So long as the federal government has no viable alternative to Yucca Mountain as a repository for nuclear waste, nuclear power ratepayers should not be charged an annual fee to cover the cost of that disposal, the U.S. Court of Appeals for the D.C. Circuit ruled on Tuesday.
Finding for petitioners that include the National Association of Regulatory Utility Commissioners (NARUC) and industry group the Nuclear Energy Institute (NEI), the court ruled in its seven-page decision that because the Energy Secretary is “apparently unable” to conduct a legally adequate fee assessment, the Department of Energy (DOE) should call on Congress to change the fee to zero “until such a time as either the Secretary chooses to comply with the [Nuclear Waste Policy Act (NWPA)] as it is currently written, or until Congress enacts an alternative waste management plan.”
The decision puts to rest a legal dispute initiated by NARUC and the NEI in 2010, when they sued the DOE for the collection of a “legally defective” fee for nuclear waste disposal they say totaled nearly $750 million a year since 1983, even though development of the Yucca Mountain permanent spent fuel waste facility had been discontinued.
The D.C. Circuit in June 2012 ruled in NARUC and NEI v. DOE that the fee was unlawful, but it ordered the DOE to conduct a reevaluation of the Nuclear Waste Fund and report back to the court within six months. The DOE responded at the start of this year that the fees were necessary because the administration and Congress intended to pursue a new nuclear waste strategy, and that the agency itself had unveiled a strategy for the management and disposal of spent nuclear waste.
“Give Them the Old Razzle-Dazzle”
But in an often sardonic opinion filed by Senior Circuit Judge Lawrence Silberman on Tuesday, the court ruled, “On remand the Department has again declined to reach the statutorily required determination. Instead, we are presented with an opinion of the Secretary that sets forth an enormous range of possible costs.”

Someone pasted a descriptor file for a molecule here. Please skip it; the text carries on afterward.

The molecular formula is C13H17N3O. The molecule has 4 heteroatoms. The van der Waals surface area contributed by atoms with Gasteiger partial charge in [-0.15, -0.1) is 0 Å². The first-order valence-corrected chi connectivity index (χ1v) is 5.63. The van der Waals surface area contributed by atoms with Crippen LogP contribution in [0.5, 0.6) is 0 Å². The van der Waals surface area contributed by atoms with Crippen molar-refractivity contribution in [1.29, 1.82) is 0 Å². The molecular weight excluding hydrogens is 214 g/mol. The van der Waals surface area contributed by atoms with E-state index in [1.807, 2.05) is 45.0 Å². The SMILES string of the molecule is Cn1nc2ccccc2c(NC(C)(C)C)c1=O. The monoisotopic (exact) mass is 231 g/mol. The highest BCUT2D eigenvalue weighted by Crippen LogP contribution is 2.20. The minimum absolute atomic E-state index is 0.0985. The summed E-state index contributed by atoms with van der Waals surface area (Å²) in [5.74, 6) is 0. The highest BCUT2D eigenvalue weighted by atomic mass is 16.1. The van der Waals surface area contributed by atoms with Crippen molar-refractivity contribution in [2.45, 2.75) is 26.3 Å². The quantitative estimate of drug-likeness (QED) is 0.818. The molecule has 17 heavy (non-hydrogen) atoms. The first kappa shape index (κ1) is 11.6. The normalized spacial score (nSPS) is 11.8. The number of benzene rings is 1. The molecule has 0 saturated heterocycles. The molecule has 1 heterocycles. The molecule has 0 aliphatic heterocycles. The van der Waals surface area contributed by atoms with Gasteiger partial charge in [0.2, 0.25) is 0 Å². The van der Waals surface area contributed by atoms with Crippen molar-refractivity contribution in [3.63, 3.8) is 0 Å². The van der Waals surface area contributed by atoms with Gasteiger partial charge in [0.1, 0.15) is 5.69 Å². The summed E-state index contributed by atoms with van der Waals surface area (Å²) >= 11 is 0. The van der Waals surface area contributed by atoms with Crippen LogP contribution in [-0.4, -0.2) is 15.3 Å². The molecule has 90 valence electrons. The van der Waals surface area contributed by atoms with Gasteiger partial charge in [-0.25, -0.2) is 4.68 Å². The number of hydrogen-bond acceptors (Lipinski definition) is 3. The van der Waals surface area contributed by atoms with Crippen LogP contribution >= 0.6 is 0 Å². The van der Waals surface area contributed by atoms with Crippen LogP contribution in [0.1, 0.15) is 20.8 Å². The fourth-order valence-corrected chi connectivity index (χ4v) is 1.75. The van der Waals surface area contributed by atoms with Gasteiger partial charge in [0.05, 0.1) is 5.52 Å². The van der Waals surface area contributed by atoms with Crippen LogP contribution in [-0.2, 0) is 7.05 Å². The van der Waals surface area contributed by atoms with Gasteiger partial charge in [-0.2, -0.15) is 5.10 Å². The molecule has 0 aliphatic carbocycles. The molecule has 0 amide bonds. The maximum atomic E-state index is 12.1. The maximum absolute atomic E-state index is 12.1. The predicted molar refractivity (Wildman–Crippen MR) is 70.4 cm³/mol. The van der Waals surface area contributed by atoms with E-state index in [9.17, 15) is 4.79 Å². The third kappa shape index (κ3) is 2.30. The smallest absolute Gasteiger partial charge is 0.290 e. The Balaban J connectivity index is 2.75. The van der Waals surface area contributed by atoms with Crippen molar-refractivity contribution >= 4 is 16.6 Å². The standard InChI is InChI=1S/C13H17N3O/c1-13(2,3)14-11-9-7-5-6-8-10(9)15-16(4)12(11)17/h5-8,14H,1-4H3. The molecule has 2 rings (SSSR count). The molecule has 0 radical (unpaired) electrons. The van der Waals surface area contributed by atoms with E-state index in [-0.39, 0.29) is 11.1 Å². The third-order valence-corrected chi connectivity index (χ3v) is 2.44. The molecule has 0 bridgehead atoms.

The court continued, “According to the Secretary, the final balance of the fund to be used to pay the costs of disposal could be somewhere between a $2 trillion deficit and a $4.9 trillion surplus. This range is so large as to be absolutely useless as an analytical technique to be employed to determine—as the Secretary is obligated to do—the adequacy of the annual fees paid by petitioners, which would appear to be its purpose. (This presentation reminds us of the lawyer’s song in the musical, ‘Chicago,’ ‘Give them the old razzle dazzle.’)”
A Costly Investment for a Hole in the Nevada Desert?
The 1982-passed NWPA established a broad policy framework for the permanent disposal of used nuclear fuel and high-level radioactive waste derived from nuclear power generation. The NWPA authorized the government to enter into contracts with reactor operators—the generators and current owners of used nuclear fuel—providing that, in exchange for the payment of fees, the government would assume responsibility for permanent disposal. The fees were to ensure that the reactor owners and power generators pay the full cost of the disposal of their used nuclear fuel and high-level radioactive waste.
More than 68,000 metric tons heavy metal (MTHM) of used nuclear fuel are stored at 72 commercial power plants around the country, with about 2,000 MTHM added to that amount every year, the DOE says. Because it failed to meet contractual obligations with nuclear generators to begin accepting used nuclear fuel by 1998, the federal government is facing other lawsuits from contract holders for damages to cover the costs of onsite spent nuclear fuel storage.
A November 2012–released independent audit of the DOE’s Nuclear Waste Fund balance sheet by consulting group KPMG found that as of Sept. 30, 2012, the Nuclear Waste Fund had a market value of $38.7 billion (compared to $35.1 billion at the end of 2011). Utilities paid $3.26 million to the fund in 2012.
Consumers “have upheld their end of the deal, but unfortunately all they have to show for their investment is a hole in the Nevada desert,” NARUC Executive Director Charles Gray said in a statement on Tuesday. “Putting aside the political dispute about the proposed Yucca Mountain facility, nuclear-power ratepayers should not be charged for a program the federal government has closed down. Thankfully, because of [the federal court’s] actions, nuclear-power consumers will no longer have to pay for the government’s mishandling of this program.”
—Sonal Patel, associate editor (@POWERmagazine, @sonalcpatel)